lunes, 6 de noviembre de 2017

Bonfire Night, Fireworks' Night or Guy Fawkes Night

Do you know the answer to these questions?
Who was Guy Fawkes, how did he die and why do we celebrate the gunpowder plot every Bonfire Night?

"REMEMBER, remember the fifth of November, gunpowder, treason and plot. I see no reason why gunpowder treason should ever be forgot."

Bonfire Night is also known as Fireworks' Night or Guy Fawkes Night. It's a British tradition dating back to the Gunpowder Plot of 1605, when Catholic conspirator Guy Fawkes tried to blow up the Houses of Parliament and King James I. Bonfire Night is the anniversary of the foiling of the Gunpowder Plot on 5 November 1605.
The plot was centred around a group of Roman Catholic revolutionaries furious at the persecution of their faith in England.
After 45 years of hounding under the reign of Elizabeth I the plotters had hoped their struggles would end but they failed to after the Protestant King James I ascended to the throne.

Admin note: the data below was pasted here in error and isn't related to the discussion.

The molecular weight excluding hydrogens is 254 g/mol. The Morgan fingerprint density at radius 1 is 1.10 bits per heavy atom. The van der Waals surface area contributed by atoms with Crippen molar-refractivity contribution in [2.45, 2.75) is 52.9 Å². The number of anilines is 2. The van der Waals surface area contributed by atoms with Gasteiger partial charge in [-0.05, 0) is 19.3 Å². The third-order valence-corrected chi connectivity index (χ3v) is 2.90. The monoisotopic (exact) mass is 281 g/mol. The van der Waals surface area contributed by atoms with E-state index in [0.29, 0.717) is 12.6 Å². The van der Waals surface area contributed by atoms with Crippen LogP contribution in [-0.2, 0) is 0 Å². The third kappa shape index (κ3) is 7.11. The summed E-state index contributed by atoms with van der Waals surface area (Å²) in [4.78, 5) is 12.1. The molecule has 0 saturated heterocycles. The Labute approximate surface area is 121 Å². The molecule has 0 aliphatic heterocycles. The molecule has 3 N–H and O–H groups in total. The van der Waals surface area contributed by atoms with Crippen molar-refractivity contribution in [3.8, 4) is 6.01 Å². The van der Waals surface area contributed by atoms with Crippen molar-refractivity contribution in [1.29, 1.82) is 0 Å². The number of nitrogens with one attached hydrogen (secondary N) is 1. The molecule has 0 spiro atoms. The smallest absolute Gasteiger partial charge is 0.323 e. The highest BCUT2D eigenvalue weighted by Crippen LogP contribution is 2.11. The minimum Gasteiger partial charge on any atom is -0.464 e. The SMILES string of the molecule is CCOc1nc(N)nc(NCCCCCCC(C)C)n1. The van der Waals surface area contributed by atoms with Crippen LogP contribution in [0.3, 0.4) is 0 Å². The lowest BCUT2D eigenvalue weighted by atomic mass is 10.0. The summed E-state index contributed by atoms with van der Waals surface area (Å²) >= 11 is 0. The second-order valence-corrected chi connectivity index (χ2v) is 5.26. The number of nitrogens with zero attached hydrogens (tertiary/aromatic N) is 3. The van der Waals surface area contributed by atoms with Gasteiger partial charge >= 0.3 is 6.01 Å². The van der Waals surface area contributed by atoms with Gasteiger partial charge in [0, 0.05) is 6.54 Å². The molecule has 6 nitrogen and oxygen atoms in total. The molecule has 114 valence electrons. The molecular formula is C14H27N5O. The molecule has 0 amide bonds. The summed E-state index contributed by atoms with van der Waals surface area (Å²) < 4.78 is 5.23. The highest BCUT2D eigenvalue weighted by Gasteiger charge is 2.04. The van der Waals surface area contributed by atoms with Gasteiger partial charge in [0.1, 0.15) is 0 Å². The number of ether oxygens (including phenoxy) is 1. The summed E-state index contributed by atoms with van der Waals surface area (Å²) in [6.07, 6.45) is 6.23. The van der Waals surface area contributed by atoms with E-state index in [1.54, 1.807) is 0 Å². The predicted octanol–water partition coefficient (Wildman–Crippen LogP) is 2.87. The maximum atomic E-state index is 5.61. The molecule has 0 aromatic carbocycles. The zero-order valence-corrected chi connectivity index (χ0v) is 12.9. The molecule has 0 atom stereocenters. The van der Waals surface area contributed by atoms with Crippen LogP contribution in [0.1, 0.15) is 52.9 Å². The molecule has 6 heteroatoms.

Warwickshire-born Catholic Robert Catesby and his friends planned to take matters into their own hands and kill the King and his ministers by blowing up the Palace of Westminster during the state opening of parliament.

Why do we celebrate Bonfire Night?

Bonfire Night is celebrated in the UK by lighting bonfires, burning of "Guys" and setting off fireworks.
The celebration was actually enshrined in law a few months after the attempt and remained on the statute books until 1859.
Fireworks are also set off throughout the land as they are powered by gunpowder, representing the explosives that were never used.


Bonfire Night in Winchester (England)



Guy Fawkes via BBC History

On 5 November every year, the effigy of Guy Fawkes is still burned on bonfires across England in recognition of his part in the failed 'Gunpowder Plot' of 1605.
Fawkes didn't devise or lead the plot to assassinate James I, so why is he still singled out as one of British history's greatest villains more than 400 years after his death?